Today, the word architecture in the Information Technology arena is not always used in its correct context. As one of the silver backs I can remember when we used the word engineer as a freely as we use architect today. We had customer engineers, solution engineers, hardware engineers etc…. Some uses were correct and others were very loose interpretations of the term. Today we have information architects, solutions architects, network architects, voice architects and the likes of usability architects. Again, some correct, others, well, just good old marketing.
I personally take architecture very seriously.
The Webster’s dictionary that I possess at home states the following:
Architecture – The art or science of building; that branch of the fine arts which has for its object the production of edifices pleasing to a cultivated and artistic taste; construction.
How real is this? Architecture is the marrying of art and science. The production and building of edifices (technology) that is pleasing. Pleasing becomes the operative word here. Just because something is built does not mean it is architecture. It just means it was built.
Architecture is like so many other borrowed terms we use in Information Technology, and made our own. This one in particular is of special interest to me because I take it so seriously from its purest beginnings and meanings. We stand on the shoulders of giants rings so true in this arena.
Some of my previous posts talked of the IT Stack and its importance for sound design. Enterprise architecture follows many of the same truisms. The IT Stack becomes what a draftsperson is to an architect. The architect has a vision and translates it into real-world designs. The architect then works with the draftspeople to iron out the real world forces. When we were all called engineers, I baulked because too many engineers only know the known and do not push the limits. The architect starts with art in mind and then transfers it to real engineering problems to be solved.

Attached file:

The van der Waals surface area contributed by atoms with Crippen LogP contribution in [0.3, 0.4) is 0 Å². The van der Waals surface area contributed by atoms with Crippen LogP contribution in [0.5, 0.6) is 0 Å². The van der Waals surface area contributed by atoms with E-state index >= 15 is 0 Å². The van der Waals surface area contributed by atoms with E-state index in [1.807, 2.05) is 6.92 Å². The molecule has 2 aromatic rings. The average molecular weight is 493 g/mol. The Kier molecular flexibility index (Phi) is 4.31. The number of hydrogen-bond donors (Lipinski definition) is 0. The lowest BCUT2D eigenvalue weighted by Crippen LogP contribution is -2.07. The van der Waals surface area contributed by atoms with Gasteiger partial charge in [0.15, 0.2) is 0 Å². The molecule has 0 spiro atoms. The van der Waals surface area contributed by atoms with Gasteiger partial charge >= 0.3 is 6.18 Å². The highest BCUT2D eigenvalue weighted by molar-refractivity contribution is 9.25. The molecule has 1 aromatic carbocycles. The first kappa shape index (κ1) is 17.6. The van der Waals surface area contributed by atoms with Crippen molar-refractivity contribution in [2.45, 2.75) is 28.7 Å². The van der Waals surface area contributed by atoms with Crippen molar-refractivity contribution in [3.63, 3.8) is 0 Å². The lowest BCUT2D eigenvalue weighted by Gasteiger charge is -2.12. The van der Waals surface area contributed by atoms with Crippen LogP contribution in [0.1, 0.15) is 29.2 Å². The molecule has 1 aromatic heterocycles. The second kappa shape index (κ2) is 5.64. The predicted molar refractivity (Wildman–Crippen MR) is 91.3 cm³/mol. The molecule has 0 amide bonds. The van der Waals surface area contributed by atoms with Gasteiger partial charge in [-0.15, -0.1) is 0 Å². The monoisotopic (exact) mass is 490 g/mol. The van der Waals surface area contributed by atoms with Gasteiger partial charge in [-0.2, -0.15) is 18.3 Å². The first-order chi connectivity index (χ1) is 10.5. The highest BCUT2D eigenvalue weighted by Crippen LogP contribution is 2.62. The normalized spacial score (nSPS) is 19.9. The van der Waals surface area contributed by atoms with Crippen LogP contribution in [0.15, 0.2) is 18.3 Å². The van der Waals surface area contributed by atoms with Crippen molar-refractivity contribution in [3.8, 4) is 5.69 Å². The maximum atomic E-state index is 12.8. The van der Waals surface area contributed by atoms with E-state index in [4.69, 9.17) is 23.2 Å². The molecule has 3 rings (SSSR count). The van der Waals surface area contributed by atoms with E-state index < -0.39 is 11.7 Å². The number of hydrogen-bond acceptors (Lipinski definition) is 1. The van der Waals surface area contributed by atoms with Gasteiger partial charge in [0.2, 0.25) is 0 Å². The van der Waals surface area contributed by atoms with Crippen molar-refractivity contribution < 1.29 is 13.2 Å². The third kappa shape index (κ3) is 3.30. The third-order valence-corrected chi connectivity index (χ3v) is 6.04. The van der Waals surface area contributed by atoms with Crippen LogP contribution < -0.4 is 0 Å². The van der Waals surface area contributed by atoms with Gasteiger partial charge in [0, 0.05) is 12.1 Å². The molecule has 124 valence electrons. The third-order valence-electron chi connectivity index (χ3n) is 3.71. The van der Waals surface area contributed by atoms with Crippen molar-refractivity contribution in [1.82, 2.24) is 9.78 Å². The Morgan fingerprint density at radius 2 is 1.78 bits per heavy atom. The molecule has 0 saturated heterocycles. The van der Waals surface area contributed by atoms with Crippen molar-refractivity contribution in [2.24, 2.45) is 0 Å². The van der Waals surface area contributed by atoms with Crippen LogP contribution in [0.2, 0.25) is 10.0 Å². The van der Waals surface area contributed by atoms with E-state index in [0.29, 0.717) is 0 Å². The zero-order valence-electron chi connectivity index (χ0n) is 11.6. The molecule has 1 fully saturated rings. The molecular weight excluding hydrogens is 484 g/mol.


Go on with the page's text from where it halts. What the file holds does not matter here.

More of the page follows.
The graphic above demonstrates the 4 key domains for enterprise architecture. Some enterprises will have more domains and that is just further fragmentation of the arts and sciences. The department of defence has taken a much deeper view, but if you were to step back the 4 main domains this post will encompass the others in some form or other.
The graphic has the business domain as its center and I believe it is the lynch pin that binds the other three. With the business domain of “why”, the other domains of “how” become support players to the main event. Even the best historical architectures had an underlining purpose. These edifices of wonder were able to solve the need with special designs. The pyramids, the coliseums, the churches and the grand bridges that have stood the test of time have also stood the test of good taste. I remember standing in the Saint Michel castle in France and witnessing the formidable architecture that was over 1000 years old. The basement did not leak, the walls were not cracked and the roofs have sustained the mighty gales of the English Channel. In its 1000 plus history the walled city had never been breached and the trained eye could see the advancement of technology in the buildings while never giving way to the sheer beauty of its architecture.
In modern times we have such wonders. Time will tell which ones were true to real world realities and have lasting artistic value.
The information technology craft is new and as such is prone to flux and at times chaos. Now is the time to gain back some creditability to move us forward. Many believe the pace of change has been too fast. I could not disagree more. I feel we have been hindered by technology business models that have rewarded the quick and easy and not the long, difficult, right way.